• I don't know. Has Ireland been showing suicidal tendencies? You think Brexit is bad? Imagine what it would be like for a country that has even less manufacturing and GDP and is even more dependent on bloc trade.

    • A huge part of Ireland's economy is a result of being a country that has lower corporation tax rates[1] than most of western Europe, good connections to the rest of the EU, and is part of the common market and so can import / export with the rest of the EU without any tariffs or customs inspections. Remove them from the EU, and expect to see most big businesses leave.

      [1] Not threatened by this ruling. They can keep their 12.5% rate for everyone, just not the special Apple 0.005% rate.

      • Another advantage is that Ireland is English-speaking, which is a plus for US companies. I'm really wondering what my company is going to do after Brexit.

        • I wonder how important that actually is. Google, for example, has English-speaking offices in Germany, France and Switzerland. Having English as the native language makes it easy to recruit locals, but for high-skill jobs you're likely expecting people to relocate anyway, and Paris is a lot easier to persuade people to move to than Cork.
  • I hate it when companies think it is OK to become filthy rich and not have to pay any taxes. Instead they move their money into some off shore account to avoid this. I guess Apple should think about putting them money back into the US and help OUR economy!
  • 1. Offer a sweetheart tax deal to very large company. Collect almost no taxes.
    2. Get caught out by the EU.
    3. Demand payment of back taxes from the large company.

    This 13B euro is more than Ireland would have ever collected through its illegal low tax scheme over the next decades or more, so, even if no large companies chose to route their profits through Ireland, the country is still ahead on the deal and can blame someone else for the deal falling apart.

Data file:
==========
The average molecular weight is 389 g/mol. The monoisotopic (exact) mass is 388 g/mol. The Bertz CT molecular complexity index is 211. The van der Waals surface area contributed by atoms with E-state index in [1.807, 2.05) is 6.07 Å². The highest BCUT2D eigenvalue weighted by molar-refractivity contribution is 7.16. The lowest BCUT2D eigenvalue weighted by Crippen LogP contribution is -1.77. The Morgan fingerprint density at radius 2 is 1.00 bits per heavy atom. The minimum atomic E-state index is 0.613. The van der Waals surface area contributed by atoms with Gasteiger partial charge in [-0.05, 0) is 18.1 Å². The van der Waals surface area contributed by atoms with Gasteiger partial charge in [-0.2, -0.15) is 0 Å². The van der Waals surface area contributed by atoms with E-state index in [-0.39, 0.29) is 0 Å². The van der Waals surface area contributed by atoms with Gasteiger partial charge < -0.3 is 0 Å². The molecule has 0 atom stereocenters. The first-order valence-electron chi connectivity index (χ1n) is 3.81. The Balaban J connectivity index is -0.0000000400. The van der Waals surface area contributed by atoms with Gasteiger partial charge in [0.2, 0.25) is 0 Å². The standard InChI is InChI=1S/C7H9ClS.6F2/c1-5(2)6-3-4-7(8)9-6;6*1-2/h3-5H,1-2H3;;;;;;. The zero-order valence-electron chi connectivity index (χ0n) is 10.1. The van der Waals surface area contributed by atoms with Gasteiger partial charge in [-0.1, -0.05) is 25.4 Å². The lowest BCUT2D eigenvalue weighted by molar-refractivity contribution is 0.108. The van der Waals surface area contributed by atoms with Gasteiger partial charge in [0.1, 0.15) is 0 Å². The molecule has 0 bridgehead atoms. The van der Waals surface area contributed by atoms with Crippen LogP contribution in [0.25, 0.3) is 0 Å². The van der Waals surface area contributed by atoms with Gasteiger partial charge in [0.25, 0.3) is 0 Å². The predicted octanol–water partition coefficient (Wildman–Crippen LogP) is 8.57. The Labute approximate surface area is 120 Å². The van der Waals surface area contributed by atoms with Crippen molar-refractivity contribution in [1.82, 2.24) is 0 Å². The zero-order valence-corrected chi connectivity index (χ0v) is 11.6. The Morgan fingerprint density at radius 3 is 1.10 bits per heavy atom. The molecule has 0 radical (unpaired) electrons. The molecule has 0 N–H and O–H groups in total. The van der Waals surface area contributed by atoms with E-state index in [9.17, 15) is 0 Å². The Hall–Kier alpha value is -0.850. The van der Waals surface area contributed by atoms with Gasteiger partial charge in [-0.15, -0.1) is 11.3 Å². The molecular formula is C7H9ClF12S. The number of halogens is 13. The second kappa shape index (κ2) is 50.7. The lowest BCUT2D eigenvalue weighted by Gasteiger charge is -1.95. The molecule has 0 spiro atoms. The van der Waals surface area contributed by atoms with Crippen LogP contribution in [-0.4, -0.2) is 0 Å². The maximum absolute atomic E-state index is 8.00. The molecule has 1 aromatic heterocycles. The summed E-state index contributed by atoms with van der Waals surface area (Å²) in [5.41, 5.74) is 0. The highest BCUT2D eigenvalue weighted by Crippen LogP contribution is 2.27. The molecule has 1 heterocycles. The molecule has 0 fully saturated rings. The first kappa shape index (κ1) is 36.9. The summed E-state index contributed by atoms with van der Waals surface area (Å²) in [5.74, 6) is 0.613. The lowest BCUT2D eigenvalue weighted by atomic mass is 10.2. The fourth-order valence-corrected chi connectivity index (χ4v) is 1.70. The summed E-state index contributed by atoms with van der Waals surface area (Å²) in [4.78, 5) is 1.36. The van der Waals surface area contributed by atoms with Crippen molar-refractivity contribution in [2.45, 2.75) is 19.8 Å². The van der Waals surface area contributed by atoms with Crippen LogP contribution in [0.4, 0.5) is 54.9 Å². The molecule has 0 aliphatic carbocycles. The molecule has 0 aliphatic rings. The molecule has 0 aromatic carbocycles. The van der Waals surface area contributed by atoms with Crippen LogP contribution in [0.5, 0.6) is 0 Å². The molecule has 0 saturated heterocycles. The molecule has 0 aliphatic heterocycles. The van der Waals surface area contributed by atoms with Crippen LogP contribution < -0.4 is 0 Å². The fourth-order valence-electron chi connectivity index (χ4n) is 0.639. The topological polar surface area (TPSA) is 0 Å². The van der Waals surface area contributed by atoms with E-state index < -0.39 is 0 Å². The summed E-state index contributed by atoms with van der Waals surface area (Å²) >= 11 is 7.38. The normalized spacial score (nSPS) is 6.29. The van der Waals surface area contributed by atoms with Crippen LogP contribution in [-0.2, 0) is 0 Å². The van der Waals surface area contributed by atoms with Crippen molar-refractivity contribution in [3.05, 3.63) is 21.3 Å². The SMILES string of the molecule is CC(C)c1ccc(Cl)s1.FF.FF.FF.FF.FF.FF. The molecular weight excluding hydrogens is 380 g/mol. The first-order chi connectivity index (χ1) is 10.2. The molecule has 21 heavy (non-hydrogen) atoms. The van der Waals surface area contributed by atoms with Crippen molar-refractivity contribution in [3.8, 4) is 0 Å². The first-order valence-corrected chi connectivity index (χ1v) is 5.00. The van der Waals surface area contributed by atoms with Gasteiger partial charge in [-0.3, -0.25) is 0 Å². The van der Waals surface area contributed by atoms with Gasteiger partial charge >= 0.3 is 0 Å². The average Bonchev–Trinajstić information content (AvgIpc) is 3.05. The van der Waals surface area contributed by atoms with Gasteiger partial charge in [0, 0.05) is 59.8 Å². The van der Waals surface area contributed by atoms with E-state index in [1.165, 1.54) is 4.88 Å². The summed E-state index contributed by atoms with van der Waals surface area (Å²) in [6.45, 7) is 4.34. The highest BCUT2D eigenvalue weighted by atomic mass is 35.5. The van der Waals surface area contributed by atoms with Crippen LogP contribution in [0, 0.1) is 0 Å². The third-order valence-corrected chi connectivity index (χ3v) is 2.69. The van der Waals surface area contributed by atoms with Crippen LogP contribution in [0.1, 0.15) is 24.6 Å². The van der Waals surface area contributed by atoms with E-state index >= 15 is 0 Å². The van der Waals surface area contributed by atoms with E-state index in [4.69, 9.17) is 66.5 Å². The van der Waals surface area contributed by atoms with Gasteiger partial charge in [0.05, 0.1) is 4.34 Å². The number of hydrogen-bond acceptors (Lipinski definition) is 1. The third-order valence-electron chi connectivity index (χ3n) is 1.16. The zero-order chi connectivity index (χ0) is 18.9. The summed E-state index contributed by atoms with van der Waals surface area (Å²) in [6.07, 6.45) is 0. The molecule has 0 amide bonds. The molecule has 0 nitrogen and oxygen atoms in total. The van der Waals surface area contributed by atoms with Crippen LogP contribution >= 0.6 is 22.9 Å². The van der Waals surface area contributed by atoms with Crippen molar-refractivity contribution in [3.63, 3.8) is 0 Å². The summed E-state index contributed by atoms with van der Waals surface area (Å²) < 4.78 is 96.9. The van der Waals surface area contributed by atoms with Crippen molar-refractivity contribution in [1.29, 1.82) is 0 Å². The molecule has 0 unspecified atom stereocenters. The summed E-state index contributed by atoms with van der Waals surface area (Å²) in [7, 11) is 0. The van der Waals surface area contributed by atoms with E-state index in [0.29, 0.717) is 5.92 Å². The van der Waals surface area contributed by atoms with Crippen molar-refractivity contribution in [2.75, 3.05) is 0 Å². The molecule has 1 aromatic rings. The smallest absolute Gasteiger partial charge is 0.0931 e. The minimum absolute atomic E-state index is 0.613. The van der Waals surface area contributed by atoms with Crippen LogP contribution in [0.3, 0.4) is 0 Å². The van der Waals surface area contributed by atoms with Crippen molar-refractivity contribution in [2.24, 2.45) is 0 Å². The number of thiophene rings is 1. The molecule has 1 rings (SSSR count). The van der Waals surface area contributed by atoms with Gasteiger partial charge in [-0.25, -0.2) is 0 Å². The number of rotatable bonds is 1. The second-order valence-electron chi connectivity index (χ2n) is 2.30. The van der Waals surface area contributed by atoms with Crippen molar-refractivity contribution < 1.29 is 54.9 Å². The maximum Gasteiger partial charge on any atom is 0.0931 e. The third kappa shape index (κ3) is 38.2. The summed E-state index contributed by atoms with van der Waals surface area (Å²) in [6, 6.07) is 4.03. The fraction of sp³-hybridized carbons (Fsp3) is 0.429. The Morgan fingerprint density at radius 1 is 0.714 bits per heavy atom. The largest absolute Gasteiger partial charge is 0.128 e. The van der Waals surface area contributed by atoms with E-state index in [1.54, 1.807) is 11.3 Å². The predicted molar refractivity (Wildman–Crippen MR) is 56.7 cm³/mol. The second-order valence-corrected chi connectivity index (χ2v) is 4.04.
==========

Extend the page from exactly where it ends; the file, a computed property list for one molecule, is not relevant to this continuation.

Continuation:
It's a brilliant move by Ireland!

    • Seems like that could have been their plan. Did the EU fine them 13 billion to discourage Ireland from doing that?

      • No. The EU just forced Ireland to collect the taxes.

        I think a lot of people on /. had a problem understanding this simple concept: The EU didn't fine Ireland; instead the EU just told Ireland to collect all those lovely back taxes.

        There was a threat of some kind of penalty had Ireland not collected the back taxes, but this has not yet happened.

        • I understand that the EU forced Ireland to collect taxes. I just wasn't sure if they also fined Ireland. Because, otherwise, they're incentivizing exactly your (sarcastically stated?) plan.

          • Because, otherwise, they're incentivizing exactly your (sarcastically stated?) plan.

            Except that if you're big enough to get such a deal then you probably have more lawyers on staff than Ireland and know very what your doing. Apple must have known full well it was a gamble.

            • The fine wouldn't be because I'm worried about Ireland taking advantage of Apple. It's because (using France as an example), suppose Ireland and France are both trying to woo Apple. Ireland offers an illegal tax rebate, France does not. Eventually Ireland's tax rebate is overturned. Apple knew the risks, Ireland wins, but France (and the rest of the EU countries) lose out.

    • Except that now Apple will quit bribing the politicians that let them set up the tax deal in the first place.

      • Except that now Apple will quit bribing the politicians that let them set up the tax deal in the first place.

        And how is that a problem? Seems like a bonus to me.

  • by DontBeAMoran ( 4843879 ) on Monday December 04, 2017 @08:22PM (#55676873)

    The less money they have in their bank account, the more they'll have to actually work on making their Macs better in order to sell more of them.

Time to take stock. Go home with some office supplies.